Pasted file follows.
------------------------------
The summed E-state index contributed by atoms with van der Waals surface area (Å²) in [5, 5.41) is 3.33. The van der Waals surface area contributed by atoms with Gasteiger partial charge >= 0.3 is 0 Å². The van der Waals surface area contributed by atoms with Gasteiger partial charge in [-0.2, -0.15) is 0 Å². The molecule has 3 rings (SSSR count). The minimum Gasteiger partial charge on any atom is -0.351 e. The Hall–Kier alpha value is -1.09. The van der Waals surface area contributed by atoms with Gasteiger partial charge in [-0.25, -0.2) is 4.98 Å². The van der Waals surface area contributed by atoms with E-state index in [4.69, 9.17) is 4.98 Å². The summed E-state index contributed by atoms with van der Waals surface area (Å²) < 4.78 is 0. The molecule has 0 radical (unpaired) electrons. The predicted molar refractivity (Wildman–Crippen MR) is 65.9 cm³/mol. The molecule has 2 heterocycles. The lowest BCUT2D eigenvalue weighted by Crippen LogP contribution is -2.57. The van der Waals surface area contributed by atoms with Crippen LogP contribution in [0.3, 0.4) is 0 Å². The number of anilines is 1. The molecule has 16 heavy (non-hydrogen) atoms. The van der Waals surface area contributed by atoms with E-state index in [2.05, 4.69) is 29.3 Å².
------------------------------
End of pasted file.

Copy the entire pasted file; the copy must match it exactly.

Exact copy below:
The summed E-state index contributed by atoms with van der Waals surface area (Å²) in [5, 5.41) is 3.33. The van der Waals surface area contributed by atoms with Gasteiger partial charge >= 0.3 is 0 Å². The van der Waals surface area contributed by atoms with Gasteiger partial charge in [-0.2, -0.15) is 0 Å². The molecule has 3 rings (SSSR count). The minimum Gasteiger partial charge on any atom is -0.351 e. The Hall–Kier alpha value is -1.09. The van der Waals surface area contributed by atoms with Gasteiger partial charge in [-0.25, -0.2) is 4.98 Å². The van der Waals surface area contributed by atoms with E-state index in [4.69, 9.17) is 4.98 Å². The summed E-state index contributed by atoms with van der Waals surface area (Å²) < 4.78 is 0. The molecule has 0 radical (unpaired) electrons. The predicted molar refractivity (Wildman–Crippen MR) is 65.9 cm³/mol. The molecule has 2 heterocycles. The lowest BCUT2D eigenvalue weighted by Crippen LogP contribution is -2.57. The van der Waals surface area contributed by atoms with Crippen LogP contribution in [0.3, 0.4) is 0 Å². The number of anilines is 1. The molecule has 16 heavy (non-hydrogen) atoms. The van der Waals surface area contributed by atoms with E-state index in [2.05, 4.69) is 29.3 Å².